STEP 4: Create a tailored resume & portfolio

Your resume is the first impression that employers have of you. So it’s got to be good.

It should be one page, typo-free, and formatted nicely. Put it in reverse chronological order, with the most important information “above the fold” or at the top of the page.

Don’t get too fancy with the formatting. Use a basic, modern font that’s easy to read. And make sure it’s easily skimmable (so don’t cram too much onto that one page).

Tailor your resume to the job you’re applying to

Your resume should also be specific to the job you’re applying to.

For example, if you’re applying to be a Technical Support Specialist, then your job tutoring English back in college is probably irrelevant and should not be on your resume at all–that is, unless you can find a way to tie it back in to the role somehow. So if the job description says that they are looking for someone who works well with people, then that tutoring job could be relevant as long as you can show how you worked well with people.

No relevant experience yet? Don’t worry! Focus on the pertinent skills you have to offer, any relevant academic projects you may have worked on in the past, and then accompany that resume with a killer cover letter directed to the hiring manager, explaining why you’re perfect for the job.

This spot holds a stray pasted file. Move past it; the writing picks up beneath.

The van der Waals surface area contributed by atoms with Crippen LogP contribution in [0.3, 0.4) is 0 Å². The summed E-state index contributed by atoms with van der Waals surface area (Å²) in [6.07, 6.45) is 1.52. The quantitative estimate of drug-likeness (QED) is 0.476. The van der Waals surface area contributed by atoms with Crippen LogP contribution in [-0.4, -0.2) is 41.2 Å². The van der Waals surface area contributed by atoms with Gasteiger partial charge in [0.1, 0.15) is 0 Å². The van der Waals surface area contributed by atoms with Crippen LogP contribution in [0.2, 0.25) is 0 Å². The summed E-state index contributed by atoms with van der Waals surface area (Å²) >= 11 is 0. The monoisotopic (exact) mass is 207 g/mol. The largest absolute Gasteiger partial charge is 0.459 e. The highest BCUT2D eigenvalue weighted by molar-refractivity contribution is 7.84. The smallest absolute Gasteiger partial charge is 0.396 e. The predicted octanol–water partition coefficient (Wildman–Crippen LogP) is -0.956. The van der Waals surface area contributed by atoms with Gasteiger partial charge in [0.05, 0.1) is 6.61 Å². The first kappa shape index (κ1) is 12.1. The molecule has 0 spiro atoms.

Pro Tip: Keep one big resume, with all of your previous job titles, skills and accomplishments, that you can use as a reference. Then when you’re applying to jobs, you can cut and paste from this file to make relevant, tailored resumes.

Tailor it to remote too

Also remember that you’re not applying for a typical job…remote jobs require unique skills. Your future employer is going to be looking for signs that you’re autonomous and can work independently. They’ll want to know that you’re a problem-solver and a good communicator.

In addition to tailoring your resume to the job you’re applying for, here are a few things to include on your resume:

1. Online tools

List any online tools that you’re familiar with, like Slack, Google Hangouts, Google Sheets, WordPress, Zoom, Zapier…

Be specific here, if you can. For instance, WordPress recently released an editor called Gutenberg. If you’ve worked with it in the past, then this would be a good thing to mention as well, since it would show that you’re fairly up to date on the latest web trends.

2. Portfolio

Link to your portfolio or blog on your resume (a bit more on that below).

3. Side projects & initiatives

A few years ago, my brother started an eCommerce business selling meal replacement drinks. It didn’t work out in the end, but he was able to put that experience on his resume (and use as a story to tell in interviews). And he ended up scoring a great job in San Francisco as a result (an in-office one…but it does have the possibility to work remotely).

Employers like to hire people that are motivated and take initiative, so side projects and initiatives are good things to include on your resume. If it’s something that you’re still working on, just be sure to make it clear somehow that your project won’t interfere with the job in any way.